Redundancy – 

–  Creating redundancy in a system can remove single points of failure and provide a backup or spare functionality if needed in a crisis. For example, if there are two instances of the same service running in production, and one fails or degrades, the system can failoverto the healthy copy. Failover can happen automatically or require manual intervention.

– Another key part of service redundancy is creating a shared-nothing architecture. With this architecture, each node is able to operate independently of one another and there is no central “brain” managing state or coordinating activities for the other nodes. This helps a lot with scalability since new nodes can be added without special conditions or knowledge. However, and most importantly, there is no single point of failure in these systems, so they are much more resilient to failure.

Partitions  – 
– When it comes to horizontal scaling, one of the more common techniques is to break up your services into partitions, or shards. The partitions can be distributed such that each logical set of functionality is separate; this could be done by geographic boundaries, or by another criteria like non-paying versus paying users. The advantage of these schemes is that they provide a service or data store with added capacity.
– In our image server example(the link above), it is possible that the single file server used to store images could be replaced by multiple file servers, each containing its own unique set of images. (See Figure 1.4.) Such an architecture would allow the system to fill each file server with images, adding additional servers as the disks become full.
The design would require a naming scheme that tied an image’s filename to the server containing it. An image’s name could be formed from a consistent hashing scheme mapped across the servers. Or alternatively, each image could be assigned an incremental ID, so that when a client makes a request for an image, the image retrieval service only needs to maintain the range of IDs that are mapped to each of the servers (like an index).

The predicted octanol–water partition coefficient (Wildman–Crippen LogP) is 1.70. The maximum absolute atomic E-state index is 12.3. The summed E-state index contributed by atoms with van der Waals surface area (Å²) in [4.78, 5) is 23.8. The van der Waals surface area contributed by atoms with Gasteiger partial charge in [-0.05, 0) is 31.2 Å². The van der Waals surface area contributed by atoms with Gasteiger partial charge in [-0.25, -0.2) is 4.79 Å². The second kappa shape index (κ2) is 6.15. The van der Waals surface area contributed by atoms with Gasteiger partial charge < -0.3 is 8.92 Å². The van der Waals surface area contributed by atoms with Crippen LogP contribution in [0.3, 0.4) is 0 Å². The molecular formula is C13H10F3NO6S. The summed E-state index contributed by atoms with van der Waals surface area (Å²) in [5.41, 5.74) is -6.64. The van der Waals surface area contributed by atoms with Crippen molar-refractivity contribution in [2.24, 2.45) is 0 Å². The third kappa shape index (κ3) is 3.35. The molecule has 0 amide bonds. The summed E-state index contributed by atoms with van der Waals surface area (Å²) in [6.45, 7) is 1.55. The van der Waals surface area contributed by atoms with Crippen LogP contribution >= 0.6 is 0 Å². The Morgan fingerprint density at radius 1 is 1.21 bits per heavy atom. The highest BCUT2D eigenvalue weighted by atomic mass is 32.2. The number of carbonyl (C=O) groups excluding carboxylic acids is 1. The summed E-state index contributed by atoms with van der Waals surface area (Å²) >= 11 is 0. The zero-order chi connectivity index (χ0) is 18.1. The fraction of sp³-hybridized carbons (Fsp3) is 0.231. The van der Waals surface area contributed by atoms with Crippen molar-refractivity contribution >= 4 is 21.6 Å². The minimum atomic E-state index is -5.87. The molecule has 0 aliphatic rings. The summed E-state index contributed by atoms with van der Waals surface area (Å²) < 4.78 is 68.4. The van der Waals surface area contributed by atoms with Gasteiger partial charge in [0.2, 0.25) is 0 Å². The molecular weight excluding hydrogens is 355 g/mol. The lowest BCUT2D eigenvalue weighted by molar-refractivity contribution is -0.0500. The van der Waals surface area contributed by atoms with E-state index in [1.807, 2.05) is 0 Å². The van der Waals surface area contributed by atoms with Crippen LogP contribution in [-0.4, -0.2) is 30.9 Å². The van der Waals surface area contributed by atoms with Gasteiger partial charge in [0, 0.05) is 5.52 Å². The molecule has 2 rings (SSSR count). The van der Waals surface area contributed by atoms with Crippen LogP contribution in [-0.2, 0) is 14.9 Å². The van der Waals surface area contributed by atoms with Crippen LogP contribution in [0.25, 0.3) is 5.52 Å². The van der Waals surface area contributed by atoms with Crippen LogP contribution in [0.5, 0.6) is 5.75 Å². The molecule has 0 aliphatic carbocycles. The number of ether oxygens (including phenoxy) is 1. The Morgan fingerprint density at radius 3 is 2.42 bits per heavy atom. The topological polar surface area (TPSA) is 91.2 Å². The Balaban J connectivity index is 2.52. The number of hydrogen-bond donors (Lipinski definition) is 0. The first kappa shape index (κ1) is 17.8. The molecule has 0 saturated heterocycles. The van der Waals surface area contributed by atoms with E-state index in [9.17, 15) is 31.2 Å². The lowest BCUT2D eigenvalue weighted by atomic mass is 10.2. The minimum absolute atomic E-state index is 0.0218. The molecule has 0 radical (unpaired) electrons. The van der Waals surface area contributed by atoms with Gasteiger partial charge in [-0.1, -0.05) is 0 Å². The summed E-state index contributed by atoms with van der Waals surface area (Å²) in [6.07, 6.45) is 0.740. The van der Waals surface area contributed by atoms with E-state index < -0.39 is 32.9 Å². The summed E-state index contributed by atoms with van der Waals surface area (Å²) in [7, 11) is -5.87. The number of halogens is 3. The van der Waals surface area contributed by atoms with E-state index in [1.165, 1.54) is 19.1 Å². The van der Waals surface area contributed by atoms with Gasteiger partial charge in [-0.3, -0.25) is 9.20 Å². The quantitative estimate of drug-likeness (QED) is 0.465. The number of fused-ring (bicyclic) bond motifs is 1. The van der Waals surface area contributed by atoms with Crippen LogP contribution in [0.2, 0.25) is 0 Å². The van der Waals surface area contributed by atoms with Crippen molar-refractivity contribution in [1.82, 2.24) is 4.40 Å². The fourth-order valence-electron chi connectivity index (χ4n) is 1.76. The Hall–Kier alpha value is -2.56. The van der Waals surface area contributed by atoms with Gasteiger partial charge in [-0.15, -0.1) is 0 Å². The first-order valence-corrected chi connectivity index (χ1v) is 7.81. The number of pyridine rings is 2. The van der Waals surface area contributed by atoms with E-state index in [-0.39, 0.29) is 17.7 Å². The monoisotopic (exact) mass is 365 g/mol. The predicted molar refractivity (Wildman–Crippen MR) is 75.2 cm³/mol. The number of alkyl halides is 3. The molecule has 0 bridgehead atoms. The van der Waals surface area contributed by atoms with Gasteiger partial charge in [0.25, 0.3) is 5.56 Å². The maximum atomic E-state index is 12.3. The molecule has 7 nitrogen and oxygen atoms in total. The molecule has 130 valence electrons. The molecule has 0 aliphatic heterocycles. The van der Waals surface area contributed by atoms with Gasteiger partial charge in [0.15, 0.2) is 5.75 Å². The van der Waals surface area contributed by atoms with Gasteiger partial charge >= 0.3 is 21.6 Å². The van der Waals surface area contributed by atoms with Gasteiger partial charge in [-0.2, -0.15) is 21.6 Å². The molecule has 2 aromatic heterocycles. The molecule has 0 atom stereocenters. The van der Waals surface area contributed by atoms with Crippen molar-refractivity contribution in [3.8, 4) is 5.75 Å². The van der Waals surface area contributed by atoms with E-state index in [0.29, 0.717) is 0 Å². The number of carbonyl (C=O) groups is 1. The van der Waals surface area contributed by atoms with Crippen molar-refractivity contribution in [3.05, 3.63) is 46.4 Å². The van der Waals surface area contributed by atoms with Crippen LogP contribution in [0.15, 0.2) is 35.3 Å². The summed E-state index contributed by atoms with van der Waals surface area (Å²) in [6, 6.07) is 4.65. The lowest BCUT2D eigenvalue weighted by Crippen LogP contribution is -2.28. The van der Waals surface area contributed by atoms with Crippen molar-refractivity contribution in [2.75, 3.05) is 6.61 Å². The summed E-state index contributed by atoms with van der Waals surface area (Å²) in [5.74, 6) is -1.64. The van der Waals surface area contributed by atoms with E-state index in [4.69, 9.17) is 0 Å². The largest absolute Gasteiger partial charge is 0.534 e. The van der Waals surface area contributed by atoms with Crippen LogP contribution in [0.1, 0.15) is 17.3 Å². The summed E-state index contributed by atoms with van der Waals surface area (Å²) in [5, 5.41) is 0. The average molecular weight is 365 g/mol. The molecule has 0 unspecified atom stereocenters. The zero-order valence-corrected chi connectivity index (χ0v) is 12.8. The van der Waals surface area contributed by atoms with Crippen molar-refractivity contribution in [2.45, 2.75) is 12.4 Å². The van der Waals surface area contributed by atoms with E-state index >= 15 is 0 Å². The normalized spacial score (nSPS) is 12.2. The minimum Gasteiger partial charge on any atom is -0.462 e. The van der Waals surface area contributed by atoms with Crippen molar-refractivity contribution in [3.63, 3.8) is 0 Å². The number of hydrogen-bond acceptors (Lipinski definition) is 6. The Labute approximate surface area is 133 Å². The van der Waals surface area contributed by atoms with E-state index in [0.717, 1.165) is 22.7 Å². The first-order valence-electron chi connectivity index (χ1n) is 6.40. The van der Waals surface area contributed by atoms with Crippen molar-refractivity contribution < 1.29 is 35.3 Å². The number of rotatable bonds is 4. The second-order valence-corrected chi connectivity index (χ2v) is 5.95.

Flickr solves this read/write issue by distributing users across different shards such that each shard can only handle a set number of users, and as users increase more shards are added to the cluster (see the presentation on Flickr’s scaling,http://mysqldba.blogspot.com/2008/04/mysql-uc-2007-presentation-file.html). In the first example it is easier to scale hardware based on actual usage (the number of reads and writes across the whole system), whereas Flickr scales with their user base (but forces the assumption of equal usage across users so there can be extra capacity). In the former an outage or issue with one of the services brings down functionality across the whole system (no-one can write files, for example), whereas an outage with one of Flickr’s shards will only affect those users. In the first example it is easier to perform operations across the whole dataset—for example, updating the write service to include new metadata or searching across all image metadata—whereas with the Flickr architecture each shard would need to be updated or searched (or a search service would need to be created to collate that metadata—which is in fact what they do).